The walls of Khaya Ndlovu Manor House come to life through an eclectic mix of art.
Without doubt, the embellished Giclée that hangs opposite the guest bathroom creates the most discussion.
This appealing work of art by Italian born painter, Antonio Tamburro captivates the imagination as intriguing thoughts are conceived from the image that focuses first and foremost on an alluring woman. Conclusions are never completely drawn; ‘has she just arrived, or is she leaving?’
A Google search of this artist suggests that this painting was one of thirty-seven exhibited at Juliet’s house in Verona. Trevor discovered this piece in a shop window, whilst strolling down a pavement in New Orleans. He did not leave the shop until this canvas was safely rolled up, packaged and ready for the flight home!
The blue tones of ‘Shilly’ is a study of ‘my hero friend’ depicted by Emily Lamb. Better known for her colourful washed paintings of wildlife, David Shepherd’s exceptionally talented granddaughter is one of the David Shepherd Wildlife Foundation’s wildlife art ambassadors.
Emily admits that her passion for art was instilled by her grandfather, who always shared his love of Africa, teaching her how to embrace the wilderness, which is so obviously evident in her emotionally charged wildlife paintings.
Emily gifted this beautiful, but uncharacteristic subject to Lisa, whilst she was living temporarily on the reserve in 2015. It came with a welcome proviso that Lisa make a donation to Rhino Revolution on behalf of ‘Shilly.’ It was captioned by Emily; ‘Shilly, wherever you are in this beautiful world, I’ve no doubt you’re pushing boundaries, and setting your local sphere alight with supernova wild energy….’
Sue Dickinson was widely regarded as one of the best South African wildlife artists of her generation. Trevor met Sue when she lived on the neighbouring Raptors View and acquired several of her minimalistic originals. Sue concentrated exclusively on the animal and used empty white spaces to convey the open expanses of Africa.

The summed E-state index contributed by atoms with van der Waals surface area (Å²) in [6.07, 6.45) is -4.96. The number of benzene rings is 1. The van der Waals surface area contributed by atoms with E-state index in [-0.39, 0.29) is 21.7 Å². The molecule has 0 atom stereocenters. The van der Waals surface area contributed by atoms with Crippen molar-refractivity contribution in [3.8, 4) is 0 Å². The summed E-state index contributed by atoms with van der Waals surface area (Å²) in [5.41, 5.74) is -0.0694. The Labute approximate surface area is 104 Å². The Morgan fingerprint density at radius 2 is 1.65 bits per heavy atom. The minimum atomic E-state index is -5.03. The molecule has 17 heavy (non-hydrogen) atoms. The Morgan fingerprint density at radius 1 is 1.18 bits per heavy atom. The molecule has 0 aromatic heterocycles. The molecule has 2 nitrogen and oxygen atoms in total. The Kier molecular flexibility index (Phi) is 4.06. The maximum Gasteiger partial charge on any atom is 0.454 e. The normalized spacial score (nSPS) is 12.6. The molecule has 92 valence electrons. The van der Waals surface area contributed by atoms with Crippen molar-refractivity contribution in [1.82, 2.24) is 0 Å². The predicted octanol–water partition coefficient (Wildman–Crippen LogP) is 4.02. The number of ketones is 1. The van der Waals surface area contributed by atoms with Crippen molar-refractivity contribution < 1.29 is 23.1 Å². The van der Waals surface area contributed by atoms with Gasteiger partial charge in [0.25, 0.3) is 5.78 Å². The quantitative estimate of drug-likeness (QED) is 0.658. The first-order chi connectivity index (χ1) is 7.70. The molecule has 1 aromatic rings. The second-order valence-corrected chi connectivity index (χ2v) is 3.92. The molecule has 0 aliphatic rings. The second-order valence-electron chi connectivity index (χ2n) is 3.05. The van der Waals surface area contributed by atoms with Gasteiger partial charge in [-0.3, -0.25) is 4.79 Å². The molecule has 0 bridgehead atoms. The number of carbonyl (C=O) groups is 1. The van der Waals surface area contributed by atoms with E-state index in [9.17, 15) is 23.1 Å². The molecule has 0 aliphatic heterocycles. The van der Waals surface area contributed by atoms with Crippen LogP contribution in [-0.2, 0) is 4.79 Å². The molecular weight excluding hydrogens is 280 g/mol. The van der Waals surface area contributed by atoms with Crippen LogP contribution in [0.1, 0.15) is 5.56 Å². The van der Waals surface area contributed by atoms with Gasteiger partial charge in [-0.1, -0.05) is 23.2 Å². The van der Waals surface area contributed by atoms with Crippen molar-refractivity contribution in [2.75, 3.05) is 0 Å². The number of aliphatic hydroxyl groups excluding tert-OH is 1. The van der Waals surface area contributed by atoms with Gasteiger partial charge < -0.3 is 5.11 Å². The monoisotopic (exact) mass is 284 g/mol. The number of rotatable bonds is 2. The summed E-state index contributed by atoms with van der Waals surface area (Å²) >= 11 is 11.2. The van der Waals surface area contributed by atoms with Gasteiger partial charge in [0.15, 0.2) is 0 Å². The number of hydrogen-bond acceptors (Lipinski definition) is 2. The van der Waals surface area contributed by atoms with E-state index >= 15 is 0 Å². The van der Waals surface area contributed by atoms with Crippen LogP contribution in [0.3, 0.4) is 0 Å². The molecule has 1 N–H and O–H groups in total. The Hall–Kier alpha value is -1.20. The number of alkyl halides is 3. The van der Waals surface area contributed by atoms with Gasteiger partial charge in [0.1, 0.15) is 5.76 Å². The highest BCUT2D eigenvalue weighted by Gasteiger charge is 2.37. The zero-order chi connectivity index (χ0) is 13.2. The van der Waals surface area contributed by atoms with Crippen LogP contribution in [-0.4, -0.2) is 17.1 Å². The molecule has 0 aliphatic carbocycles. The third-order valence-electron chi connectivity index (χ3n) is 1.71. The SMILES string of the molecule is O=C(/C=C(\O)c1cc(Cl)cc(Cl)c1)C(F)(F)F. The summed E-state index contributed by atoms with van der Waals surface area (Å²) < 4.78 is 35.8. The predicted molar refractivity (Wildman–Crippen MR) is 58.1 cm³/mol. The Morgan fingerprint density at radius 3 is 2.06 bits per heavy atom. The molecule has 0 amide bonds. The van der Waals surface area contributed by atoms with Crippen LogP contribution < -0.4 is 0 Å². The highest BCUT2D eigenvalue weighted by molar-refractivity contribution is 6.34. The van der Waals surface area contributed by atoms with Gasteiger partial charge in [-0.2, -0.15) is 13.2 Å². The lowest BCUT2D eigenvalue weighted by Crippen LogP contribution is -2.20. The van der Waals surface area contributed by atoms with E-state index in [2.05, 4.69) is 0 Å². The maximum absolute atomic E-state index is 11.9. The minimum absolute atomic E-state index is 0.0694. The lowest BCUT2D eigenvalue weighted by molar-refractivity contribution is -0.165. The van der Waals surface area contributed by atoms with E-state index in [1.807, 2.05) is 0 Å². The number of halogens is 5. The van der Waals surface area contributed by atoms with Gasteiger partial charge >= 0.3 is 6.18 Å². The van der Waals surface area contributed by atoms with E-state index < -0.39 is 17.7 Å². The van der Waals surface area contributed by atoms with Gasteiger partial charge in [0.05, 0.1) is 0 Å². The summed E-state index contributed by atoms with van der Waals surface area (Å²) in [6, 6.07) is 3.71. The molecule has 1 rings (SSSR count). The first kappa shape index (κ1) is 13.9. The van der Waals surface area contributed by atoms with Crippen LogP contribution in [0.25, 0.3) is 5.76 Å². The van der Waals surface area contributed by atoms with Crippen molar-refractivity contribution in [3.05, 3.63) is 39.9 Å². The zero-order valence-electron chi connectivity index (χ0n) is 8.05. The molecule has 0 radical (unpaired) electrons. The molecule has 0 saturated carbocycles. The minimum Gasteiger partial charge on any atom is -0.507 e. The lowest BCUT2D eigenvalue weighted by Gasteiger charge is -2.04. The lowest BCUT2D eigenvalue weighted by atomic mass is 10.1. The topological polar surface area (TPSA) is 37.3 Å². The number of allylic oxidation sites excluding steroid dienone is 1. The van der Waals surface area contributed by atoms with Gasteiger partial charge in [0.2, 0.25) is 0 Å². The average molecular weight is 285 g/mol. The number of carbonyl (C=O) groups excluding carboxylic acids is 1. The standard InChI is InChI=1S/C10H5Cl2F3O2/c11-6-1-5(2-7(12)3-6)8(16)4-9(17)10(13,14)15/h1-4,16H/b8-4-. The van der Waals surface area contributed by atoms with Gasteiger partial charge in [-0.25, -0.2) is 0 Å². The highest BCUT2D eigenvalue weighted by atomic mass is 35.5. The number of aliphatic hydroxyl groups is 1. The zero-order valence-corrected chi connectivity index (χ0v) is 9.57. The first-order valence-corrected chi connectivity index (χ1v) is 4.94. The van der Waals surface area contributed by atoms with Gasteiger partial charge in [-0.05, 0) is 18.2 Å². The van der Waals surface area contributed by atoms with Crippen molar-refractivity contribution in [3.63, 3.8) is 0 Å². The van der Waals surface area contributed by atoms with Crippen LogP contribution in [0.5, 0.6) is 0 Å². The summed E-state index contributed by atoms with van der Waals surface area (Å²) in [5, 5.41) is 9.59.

Shortly before her death in June 2019, Sue presented Trevor with the etching of the black rhino that hangs between Rooms 4 and 5, in appreciation of all his work done on behalf of the endangered species. Sue’s legacy will live on through her incredible artwork and the cherished memories that stay with so many.
Keith Joubert was internationally recognized for his extraordinary wildlife paintings that reflect his genius of the oil paint medium, and his intimate knowledge of the animals of the African bush. After his death from cancer in January 2013, Trevor dedicated Garden Flat 1 to this brilliant artist. Prints of his famous Big-5 collection that were commissioned by Rowland Ward Publications and based on actual records in the 20th edition of their Big-Game publication adorn the walls of this suite, as well as a print of a painting that was specifically commissioned for the Dugong Trust in Mozambique. An original Keith Joubert is found at the entrance hall to the Honeymoon Suite and remains one of Trevor’s prized possessions serving as a fond reminder of his hot-blooded friend
Entering the Manor House, guests are greeted by an original painting from Marina Louw, entitled ‘Any Fine Day.’ This large canvas was commissioned by Trevor for the opening of the Manor House. Marina was shown the spot where it was to hang and asked to paint ‘what she felt like.’ She has added her creative flair in capturing the entrance scene of the circular table, orchids, and chandelier, whilst the leopard probing a fruit bowl pays testament to Marina’s wild imagination!
This South African artist was raised in Hoedspruit and worked as a fashion designer before following her passion and becoming a self-taught artist inspired by the wide wonderful world that surrounds her. By her own admission, Marina is spontaneous and full of surprises and describes her working style as messy and disorganised but with a method somewhere in the madness. It is no wonder, Trevor was shot down in flames when he asked her to touch up the dripping paint on ‘Any Fine Day’ “It’s meant to be like that!” she barked!